A while back, I decided to start a new restaurant series for my dining group, Pleasure Palate, revolving around pizza. Considering how many pizza joints are in Los Angeles, I knew that this would be a dining series that would probably take me into infinity, but you gotta do, what you gotta do sometimes, so "The Great Pizza Hunt" was on.
Our next stop was Antica Pizzeria in Marina del Rey. I chose Antica primarily because the restaurant is a certified member of The Verace Pizza Napoletana Association (VPNA) in Italy, which is a governing body that sets the specifications for what is a true Neapolitan pizza. For example, the specification clearly states that a pizza must have a 0.1" thick base, (a little more than a credit card), must use fresh mozzarella, must be thrown by hand, must use Extra Virgin Olive Oil, and must be cooked in an 800F (or higher) wood-fired oven for no more than 90 seconds. Look below for some links you may find interesting.
American Chapter of VPNA
Original Italian VPNA
Detailed English Translation of Specifications
The only other Neapolitan pizza place I've been to was Bollini's Pizzeria, but as far as I know, this restaurant is not part of the VPNA. My dining experience at Bollini's was stellar, so I was really interested in comparing both pizzas considering Bollini's wasn't certified and Antica was. Before I start talking about the pizzas, I wanted to mention 3 appetizers our groups shared, 2 of which I've never had before.
The first one was the Arancino di Riso, which is basically risotto mixed or stuffed with mozzarella and/or other ingredients, coated with bread crumbs and deep fried. Antica's version had spinach as the only vegetable component and came with tomato sauce. I liked the fluffiness of the filling and plus it's an appetizer that's not too heavy, especially considering all the pizzas we'd be sharing soon.
Our second appetizer was the timballetto which is a puff pastry filled with pasta, meat sauce and mozzarella. Hmmm...a puff pastry and rice as one dish? I never would have thought to put those two together. If you're watching your calories, this appetizer is definitely heavy on the carb size. It reminded me of when I was a kid when I'd make spaghetti sandwiches. Come on, don't tell me you didn't do that yourself? Anyway, the pastry shell wasn't as flaky as it could have been, but overall, I'm actually pretty ambivalent about it. I didn't dislike it, but I wouldn't go out of my way to order the timballetto again.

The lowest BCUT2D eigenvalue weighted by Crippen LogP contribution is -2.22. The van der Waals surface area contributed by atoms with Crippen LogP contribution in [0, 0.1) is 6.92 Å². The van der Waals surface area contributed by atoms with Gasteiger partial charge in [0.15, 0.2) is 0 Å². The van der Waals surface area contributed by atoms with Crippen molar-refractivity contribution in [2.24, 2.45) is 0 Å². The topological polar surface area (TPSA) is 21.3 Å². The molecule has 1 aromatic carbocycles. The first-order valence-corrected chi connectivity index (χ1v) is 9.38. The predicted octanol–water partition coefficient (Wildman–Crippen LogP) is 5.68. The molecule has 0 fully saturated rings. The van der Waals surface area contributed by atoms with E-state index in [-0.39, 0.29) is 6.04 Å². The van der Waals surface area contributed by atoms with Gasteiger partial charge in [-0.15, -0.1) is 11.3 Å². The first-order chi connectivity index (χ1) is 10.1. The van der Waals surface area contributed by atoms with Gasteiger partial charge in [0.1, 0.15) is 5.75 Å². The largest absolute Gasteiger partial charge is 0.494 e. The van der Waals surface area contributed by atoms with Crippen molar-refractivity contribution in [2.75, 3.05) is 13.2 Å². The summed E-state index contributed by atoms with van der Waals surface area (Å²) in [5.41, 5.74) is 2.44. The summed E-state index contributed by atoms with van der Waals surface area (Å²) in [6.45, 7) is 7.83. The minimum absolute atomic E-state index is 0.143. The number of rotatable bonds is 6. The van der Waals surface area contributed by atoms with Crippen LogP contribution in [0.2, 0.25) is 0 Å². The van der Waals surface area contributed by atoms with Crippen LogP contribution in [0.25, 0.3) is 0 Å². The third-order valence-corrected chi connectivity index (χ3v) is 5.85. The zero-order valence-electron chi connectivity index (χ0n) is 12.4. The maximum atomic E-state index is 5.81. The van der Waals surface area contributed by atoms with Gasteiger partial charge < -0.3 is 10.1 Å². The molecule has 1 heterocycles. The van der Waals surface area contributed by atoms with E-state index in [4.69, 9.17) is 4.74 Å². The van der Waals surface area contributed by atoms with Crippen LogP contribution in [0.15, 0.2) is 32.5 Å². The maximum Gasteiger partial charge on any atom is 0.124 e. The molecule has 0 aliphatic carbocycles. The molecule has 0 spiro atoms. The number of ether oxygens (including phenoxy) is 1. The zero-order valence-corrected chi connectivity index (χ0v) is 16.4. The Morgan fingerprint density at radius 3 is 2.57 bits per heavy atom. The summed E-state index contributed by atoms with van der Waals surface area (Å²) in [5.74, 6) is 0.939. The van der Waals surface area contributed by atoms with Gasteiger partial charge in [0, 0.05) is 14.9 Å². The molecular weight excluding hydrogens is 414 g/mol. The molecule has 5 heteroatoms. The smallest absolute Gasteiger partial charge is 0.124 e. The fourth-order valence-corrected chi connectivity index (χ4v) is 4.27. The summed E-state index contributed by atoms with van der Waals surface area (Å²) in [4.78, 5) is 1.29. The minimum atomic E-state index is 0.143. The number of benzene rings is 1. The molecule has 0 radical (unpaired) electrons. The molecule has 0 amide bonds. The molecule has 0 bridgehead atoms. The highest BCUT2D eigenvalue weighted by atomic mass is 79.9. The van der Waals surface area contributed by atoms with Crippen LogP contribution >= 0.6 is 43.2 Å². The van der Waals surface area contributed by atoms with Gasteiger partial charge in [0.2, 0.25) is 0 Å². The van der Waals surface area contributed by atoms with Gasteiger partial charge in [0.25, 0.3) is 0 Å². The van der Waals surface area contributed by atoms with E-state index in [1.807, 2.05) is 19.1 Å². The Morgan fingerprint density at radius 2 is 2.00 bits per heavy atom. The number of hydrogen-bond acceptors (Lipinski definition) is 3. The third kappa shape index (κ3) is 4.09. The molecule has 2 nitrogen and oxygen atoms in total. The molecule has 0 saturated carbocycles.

I would order our third appetizer again without a question. It was a Caprese Salad with sliced fresh mozzarella, tomato and arugula drizzled with an herb and red pepper infused olive oil. Simple ingredients, but oh-so-fresh and with a little bit of a kick from the olive oil.
With the appetizers out of the way, let's start talking pizza, first about the pizzas in general. Appearance wise, all the pizzas already looked different from Bollini's pizza in the sense that Antica had a more pronounced crust edge. While Bollini's crust was more cracker crisp, Antica's was softer and had more of a chew to it. Another difference is how cheese was utilized. Bollini's pizzas had the cheese spread throughout the pizza topped with various toppings and then cooked until the cheese was melted, similar to how we normally expect pizzas to be like. At Antica, the cheese were cut in chunks, mixed together with the ingredients and than placed on top of the pizza surface without even a tomato sauce as a base plus the cheese wasn't completed melted through. Please see a picture of a Bollini pizza below as an example.
Another thing to note is that 11 out of 15 of Antica's pizza have mozzarella as the only cheese of choice whereas at Bollini's, there was a selection of cheeses and sauces to choose from. From what I read, using a buffalo mozzarella seems to be part of being labeled a Neapolitan pizza. The final difference is that while the toppings at Bollini's were spread out from center to crust, all the toppings at Antica were pooled in the middle. Considering that Antica does have certification from The Verace Pizza Napoletana Association, it's probably right to assume that their Neapolitan pizzas are more authentic, but if anyone wants to chime in with their thoughts, I'd love to hear them.